The birth of our subject took place September 6, 1839, in the village of Luxouel,in the Department of Vesoul, France. His parents, Peter and Mary (Boffy) Bernardin, were also natives of the sunny land of France. They emigrated to America in 1855, the father coming first to prepare a home for the remainder of the family. He settled in Sciota County, Ohio, and, with his capital of $800, purchased two hundred acres of timber land, twelve miles from the town of Portsmouth, paying $1.25 an acre for the land. His first work was to build a shanty for a temporary shelter, which he afterward replaced by a substantial log house. He worked hard to clear his land, and in time placed it under cultivation, and made of it a good farm, upon which he resided until 1870. In that year he came to Lee County, and was a resident of this section until he closed his eyes in death in August, 1889, at a ripe age. His is wife survives him and these seven of their children are living: Sophia, Rosalie, Virginia, Joseph C. Sadonie, Alfred and Julius.
The subject of this biographical sketch attended school quite steadily until he was twelve years of age, and then he began to assist his father on the farm. The latter came to this country in the spring of 1855, and in the fall of the same year he sent for his wife and children to join him. They journeyed by rail to Havre de Grace, and October 16 embarked on a sailing vessel at that port. Off the coast of England, the ship collided with a war vessel, and bad to lay by at Plymouth, England, twenty-four days, for repairs. Starting once again on its voyage, it crossed the ocean in safety, and arrived at New Orleans January 12, 1856. The family then went to their destination by way of the Mississippi River to Cairo, thence to a port on the Ohio River, whence they proceeded by rail to Portsmouth. His father being in limited circumstances, our subject had to assist him in supporting the family, and was of great help to him in dealing his land and tilling the soil. He remained a resident of Sciota County until 1870, and then abandoned Ohio mid transferred his citizenship to Illinois, settling in this county, and two years later he bought the farm he now owns and occupies.
Under his skillful care it is now a well-improved and valuable piece of property, consisting of one hundred and sixty acres Of very fertile land, including the northeast quarter of section 21, Viola Township.
Mr. Bernardin was first married April 14, 1866, to Miss Palmyrie Ranje, a native of France. She died in 1874, leaving three children: Mary, Henry and Charles. The second marriage of our subject, which was solemnized January 21, 1877, was with Miss Catherina Barlow, also a native of France. Three children have been born of their union: Julius, Peter and Louisa.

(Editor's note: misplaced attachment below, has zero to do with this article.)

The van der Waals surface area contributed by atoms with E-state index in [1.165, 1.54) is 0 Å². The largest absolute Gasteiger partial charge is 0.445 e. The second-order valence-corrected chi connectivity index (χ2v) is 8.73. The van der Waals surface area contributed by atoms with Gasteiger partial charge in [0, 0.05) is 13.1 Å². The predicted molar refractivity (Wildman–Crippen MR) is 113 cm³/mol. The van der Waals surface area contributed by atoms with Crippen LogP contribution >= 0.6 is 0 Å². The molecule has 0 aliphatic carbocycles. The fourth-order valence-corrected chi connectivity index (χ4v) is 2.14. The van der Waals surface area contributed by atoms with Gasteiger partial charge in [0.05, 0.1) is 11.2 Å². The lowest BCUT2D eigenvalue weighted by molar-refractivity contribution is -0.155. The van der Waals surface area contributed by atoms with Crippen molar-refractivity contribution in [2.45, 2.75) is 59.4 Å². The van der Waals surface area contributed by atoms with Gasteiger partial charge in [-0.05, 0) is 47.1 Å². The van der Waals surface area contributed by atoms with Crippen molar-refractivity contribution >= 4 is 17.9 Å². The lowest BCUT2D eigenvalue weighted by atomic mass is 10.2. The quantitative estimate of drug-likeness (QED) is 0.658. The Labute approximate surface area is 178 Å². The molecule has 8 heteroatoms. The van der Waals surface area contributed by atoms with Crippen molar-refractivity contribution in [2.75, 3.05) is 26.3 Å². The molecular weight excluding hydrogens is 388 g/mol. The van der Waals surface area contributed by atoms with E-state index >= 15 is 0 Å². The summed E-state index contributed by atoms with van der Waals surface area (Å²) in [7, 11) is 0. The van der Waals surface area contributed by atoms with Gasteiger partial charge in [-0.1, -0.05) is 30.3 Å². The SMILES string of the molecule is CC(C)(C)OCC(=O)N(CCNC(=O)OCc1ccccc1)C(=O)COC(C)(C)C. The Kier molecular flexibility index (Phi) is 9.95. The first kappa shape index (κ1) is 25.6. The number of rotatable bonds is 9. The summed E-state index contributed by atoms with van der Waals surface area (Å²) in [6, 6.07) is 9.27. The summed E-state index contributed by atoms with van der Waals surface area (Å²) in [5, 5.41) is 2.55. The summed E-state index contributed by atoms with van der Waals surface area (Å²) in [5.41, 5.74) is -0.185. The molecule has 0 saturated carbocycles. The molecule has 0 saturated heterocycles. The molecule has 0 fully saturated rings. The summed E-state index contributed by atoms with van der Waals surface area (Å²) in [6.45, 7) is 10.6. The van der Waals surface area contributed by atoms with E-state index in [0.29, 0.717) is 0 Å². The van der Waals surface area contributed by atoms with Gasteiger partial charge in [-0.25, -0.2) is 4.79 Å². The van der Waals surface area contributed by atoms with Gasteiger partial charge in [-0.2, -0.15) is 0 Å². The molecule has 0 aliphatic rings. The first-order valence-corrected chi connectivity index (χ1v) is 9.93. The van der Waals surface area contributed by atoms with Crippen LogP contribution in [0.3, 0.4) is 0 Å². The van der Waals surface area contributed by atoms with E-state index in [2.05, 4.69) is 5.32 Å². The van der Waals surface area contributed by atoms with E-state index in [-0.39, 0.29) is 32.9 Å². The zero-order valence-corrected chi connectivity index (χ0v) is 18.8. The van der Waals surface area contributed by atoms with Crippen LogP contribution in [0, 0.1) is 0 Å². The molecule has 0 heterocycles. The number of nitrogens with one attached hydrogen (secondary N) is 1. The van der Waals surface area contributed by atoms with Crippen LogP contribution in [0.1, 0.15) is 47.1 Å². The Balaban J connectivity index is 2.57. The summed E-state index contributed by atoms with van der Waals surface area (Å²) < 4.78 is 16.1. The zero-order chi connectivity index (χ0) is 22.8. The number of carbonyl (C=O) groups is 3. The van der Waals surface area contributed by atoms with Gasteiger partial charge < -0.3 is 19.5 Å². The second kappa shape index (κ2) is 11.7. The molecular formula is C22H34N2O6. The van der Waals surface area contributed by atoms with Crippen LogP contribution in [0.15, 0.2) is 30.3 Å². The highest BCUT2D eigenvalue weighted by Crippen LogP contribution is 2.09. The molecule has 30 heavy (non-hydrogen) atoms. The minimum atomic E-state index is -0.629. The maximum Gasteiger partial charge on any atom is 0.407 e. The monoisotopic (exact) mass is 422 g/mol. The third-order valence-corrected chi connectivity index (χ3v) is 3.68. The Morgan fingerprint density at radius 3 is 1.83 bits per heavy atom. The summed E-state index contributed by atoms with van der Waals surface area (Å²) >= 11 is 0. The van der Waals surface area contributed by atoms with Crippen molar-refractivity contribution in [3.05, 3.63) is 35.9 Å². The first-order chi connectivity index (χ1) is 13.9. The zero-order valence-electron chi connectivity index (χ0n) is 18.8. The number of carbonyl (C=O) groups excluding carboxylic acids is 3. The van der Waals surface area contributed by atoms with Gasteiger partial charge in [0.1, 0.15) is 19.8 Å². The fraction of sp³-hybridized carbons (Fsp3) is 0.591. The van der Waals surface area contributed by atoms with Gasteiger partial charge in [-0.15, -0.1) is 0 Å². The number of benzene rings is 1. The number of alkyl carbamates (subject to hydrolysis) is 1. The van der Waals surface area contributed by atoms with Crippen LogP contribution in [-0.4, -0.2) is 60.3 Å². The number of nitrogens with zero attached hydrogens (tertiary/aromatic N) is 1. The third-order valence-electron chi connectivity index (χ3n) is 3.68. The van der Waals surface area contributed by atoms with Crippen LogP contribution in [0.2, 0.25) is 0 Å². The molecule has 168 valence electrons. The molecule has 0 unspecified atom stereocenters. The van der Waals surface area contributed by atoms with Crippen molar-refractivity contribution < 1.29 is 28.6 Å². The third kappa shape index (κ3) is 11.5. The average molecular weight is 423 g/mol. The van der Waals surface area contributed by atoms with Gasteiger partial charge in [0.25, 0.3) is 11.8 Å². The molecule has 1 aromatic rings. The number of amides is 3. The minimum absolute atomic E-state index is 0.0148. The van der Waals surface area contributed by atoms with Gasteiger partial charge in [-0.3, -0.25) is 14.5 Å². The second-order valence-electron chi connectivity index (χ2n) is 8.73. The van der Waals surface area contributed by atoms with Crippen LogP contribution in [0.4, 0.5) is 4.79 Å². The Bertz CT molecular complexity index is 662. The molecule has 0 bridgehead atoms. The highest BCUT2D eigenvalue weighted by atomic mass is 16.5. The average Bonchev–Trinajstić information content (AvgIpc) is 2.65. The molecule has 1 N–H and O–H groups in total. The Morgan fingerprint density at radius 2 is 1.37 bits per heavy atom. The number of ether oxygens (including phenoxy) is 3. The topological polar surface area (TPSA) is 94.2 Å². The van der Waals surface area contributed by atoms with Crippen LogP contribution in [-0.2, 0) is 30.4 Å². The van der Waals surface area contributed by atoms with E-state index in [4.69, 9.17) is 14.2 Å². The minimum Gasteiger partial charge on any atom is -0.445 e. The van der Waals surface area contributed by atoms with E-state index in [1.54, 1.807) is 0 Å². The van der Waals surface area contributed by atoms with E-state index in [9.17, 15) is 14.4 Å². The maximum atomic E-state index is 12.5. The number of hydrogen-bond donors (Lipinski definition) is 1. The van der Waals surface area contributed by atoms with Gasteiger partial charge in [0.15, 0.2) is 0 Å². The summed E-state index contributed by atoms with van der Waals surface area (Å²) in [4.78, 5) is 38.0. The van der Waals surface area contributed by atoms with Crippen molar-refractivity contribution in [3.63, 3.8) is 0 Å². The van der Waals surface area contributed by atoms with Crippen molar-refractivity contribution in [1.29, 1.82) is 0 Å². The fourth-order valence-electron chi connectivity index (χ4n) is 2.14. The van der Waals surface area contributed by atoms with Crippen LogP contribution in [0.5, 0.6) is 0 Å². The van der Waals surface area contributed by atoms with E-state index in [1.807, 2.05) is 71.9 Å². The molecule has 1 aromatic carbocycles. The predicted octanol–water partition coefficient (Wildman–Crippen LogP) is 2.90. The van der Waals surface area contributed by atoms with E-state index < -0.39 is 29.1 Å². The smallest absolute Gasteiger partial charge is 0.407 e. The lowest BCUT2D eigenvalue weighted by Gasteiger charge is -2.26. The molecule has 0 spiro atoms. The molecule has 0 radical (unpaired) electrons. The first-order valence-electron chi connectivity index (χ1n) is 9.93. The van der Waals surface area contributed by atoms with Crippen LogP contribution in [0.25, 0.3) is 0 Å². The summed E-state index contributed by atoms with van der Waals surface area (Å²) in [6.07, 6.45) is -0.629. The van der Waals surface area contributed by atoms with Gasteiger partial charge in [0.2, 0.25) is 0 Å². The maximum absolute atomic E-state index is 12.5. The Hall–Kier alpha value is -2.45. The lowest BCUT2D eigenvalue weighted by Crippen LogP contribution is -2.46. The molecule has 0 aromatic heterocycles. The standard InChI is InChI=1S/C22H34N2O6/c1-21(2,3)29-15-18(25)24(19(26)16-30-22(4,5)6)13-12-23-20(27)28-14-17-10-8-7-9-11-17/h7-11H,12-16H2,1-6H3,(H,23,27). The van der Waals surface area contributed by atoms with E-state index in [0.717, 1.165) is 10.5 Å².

In our subject this county has a faithful, law-abiding citizen, who is contributing to its prosperity by his skill as a practical, wide-awake tiller of the soil. He and his family are members in high standing of St. Joseph's Roman Catholic Church in Brooklyn, and are greatly esteemed in their community for their personal worth.
Transcribed by Christine Walters -- Portraits & Biographical 1887

BERRY, Isaac
Is worthy of all honor and respect as one of the pioneers of Northern Illinois, who was identified with its early growth, both as a skillful mechanic and a practical farmer. He came to Lee County in 1862, and for several years devoted himself exclusively to agricultural pursuits in Wyoming Township, where he still owns a good farm, although he now makes his home in the village of Paw Paw, having retired from active business.
Our subject was born March 24, 1813, his birthplace being two miles from Onondaga Hill, and two and one-half miles from Syracuse, N. Y. James W. Berry, his father, is thought to have been a native of New Jersey. The grandfather of our subject removed from that State to New York, and settled three miles below Ft. Edward, near the North River, where he resided until his demise. The father of our subject was reared on a farm, He removed to Onondaga County about 1812, and was one of its early settlers. That was before the time of railways and canals, and the removal to his new abode in the wilderness was mode with teams. He leased land, and was a resident there until 1828, when he settled in Oswego County, buying a tract of timber in the town of Volney, and clearing a farm from the forests primeval, making his home there until death closed his eyes in the sleep that knows no waking this side of eternity. The maiden name of his wife was Margaret Baldwin. Her parents were pioneers in the vicinity of Ft Edward. She too passed from death to the life immortal on the old homestead in Oswego County.